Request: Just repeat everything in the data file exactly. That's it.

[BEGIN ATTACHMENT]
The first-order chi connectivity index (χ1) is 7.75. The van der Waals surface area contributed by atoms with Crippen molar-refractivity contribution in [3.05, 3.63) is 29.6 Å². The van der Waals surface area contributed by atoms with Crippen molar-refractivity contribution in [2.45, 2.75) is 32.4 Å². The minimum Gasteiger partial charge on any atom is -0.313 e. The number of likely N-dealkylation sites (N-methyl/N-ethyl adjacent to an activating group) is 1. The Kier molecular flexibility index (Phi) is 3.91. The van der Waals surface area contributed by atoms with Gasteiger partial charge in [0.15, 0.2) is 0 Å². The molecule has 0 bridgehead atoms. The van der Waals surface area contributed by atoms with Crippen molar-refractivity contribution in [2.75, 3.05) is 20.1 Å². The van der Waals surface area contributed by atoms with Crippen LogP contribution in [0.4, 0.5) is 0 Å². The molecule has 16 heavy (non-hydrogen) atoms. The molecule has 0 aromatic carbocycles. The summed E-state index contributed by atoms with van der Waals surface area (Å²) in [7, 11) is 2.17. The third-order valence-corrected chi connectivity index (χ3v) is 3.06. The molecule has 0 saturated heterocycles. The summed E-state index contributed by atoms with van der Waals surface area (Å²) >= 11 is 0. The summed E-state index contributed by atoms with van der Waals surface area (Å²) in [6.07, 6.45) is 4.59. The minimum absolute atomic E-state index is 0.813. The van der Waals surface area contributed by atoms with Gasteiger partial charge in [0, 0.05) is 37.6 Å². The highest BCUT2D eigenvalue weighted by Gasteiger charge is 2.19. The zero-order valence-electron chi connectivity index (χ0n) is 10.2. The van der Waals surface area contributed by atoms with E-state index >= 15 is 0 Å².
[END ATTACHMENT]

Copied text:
The first-order chi connectivity index (χ1) is 7.75. The van der Waals surface area contributed by atoms with Crippen molar-refractivity contribution in [3.05, 3.63) is 29.6 Å². The van der Waals surface area contributed by atoms with Crippen molar-refractivity contribution in [2.45, 2.75) is 32.4 Å². The minimum Gasteiger partial charge on any atom is -0.313 e. The number of likely N-dealkylation sites (N-methyl/N-ethyl adjacent to an activating group) is 1. The Kier molecular flexibility index (Phi) is 3.91. The van der Waals surface area contributed by atoms with Gasteiger partial charge in [0.15, 0.2) is 0 Å². The molecule has 0 bridgehead atoms. The van der Waals surface area contributed by atoms with Crippen molar-refractivity contribution in [2.75, 3.05) is 20.1 Å². The van der Waals surface area contributed by atoms with Crippen LogP contribution in [0.4, 0.5) is 0 Å². The molecule has 16 heavy (non-hydrogen) atoms. The molecule has 0 aromatic carbocycles. The summed E-state index contributed by atoms with van der Waals surface area (Å²) in [7, 11) is 2.17. The third-order valence-corrected chi connectivity index (χ3v) is 3.06. The molecule has 0 saturated heterocycles. The summed E-state index contributed by atoms with van der Waals surface area (Å²) >= 11 is 0. The summed E-state index contributed by atoms with van der Waals surface area (Å²) in [6.07, 6.45) is 4.59. The minimum absolute atomic E-state index is 0.813. The van der Waals surface area contributed by atoms with Gasteiger partial charge in [0, 0.05) is 37.6 Å². The highest BCUT2D eigenvalue weighted by Gasteiger charge is 2.19. The zero-order valence-electron chi connectivity index (χ0n) is 10.2. The van der Waals surface area contributed by atoms with E-state index >= 15 is 0 Å².